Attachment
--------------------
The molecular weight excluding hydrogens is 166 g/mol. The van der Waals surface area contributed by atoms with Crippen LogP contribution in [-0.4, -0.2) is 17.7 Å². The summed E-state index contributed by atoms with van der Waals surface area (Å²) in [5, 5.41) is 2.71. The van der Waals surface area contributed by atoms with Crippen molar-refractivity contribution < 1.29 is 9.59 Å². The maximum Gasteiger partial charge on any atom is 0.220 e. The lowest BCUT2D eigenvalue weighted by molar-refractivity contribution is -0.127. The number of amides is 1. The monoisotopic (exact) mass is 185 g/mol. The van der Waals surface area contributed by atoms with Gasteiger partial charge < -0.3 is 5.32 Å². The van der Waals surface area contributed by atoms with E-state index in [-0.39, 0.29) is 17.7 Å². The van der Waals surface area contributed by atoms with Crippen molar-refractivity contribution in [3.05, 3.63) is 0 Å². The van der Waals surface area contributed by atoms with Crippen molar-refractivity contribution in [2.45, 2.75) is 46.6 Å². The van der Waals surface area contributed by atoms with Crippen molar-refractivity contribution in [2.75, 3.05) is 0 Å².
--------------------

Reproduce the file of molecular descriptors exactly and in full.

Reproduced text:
The molecular weight excluding hydrogens is 166 g/mol. The van der Waals surface area contributed by atoms with Crippen LogP contribution in [-0.4, -0.2) is 17.7 Å². The summed E-state index contributed by atoms with van der Waals surface area (Å²) in [5, 5.41) is 2.71. The van der Waals surface area contributed by atoms with Crippen molar-refractivity contribution < 1.29 is 9.59 Å². The maximum Gasteiger partial charge on any atom is 0.220 e. The lowest BCUT2D eigenvalue weighted by molar-refractivity contribution is -0.127. The number of amides is 1. The monoisotopic (exact) mass is 185 g/mol. The van der Waals surface area contributed by atoms with Gasteiger partial charge < -0.3 is 5.32 Å². The van der Waals surface area contributed by atoms with E-state index in [-0.39, 0.29) is 17.7 Å². The van der Waals surface area contributed by atoms with Crippen molar-refractivity contribution in [3.05, 3.63) is 0 Å². The van der Waals surface area contributed by atoms with Crippen molar-refractivity contribution in [2.45, 2.75) is 46.6 Å². The van der Waals surface area contributed by atoms with Crippen molar-refractivity contribution in [2.75, 3.05) is 0 Å².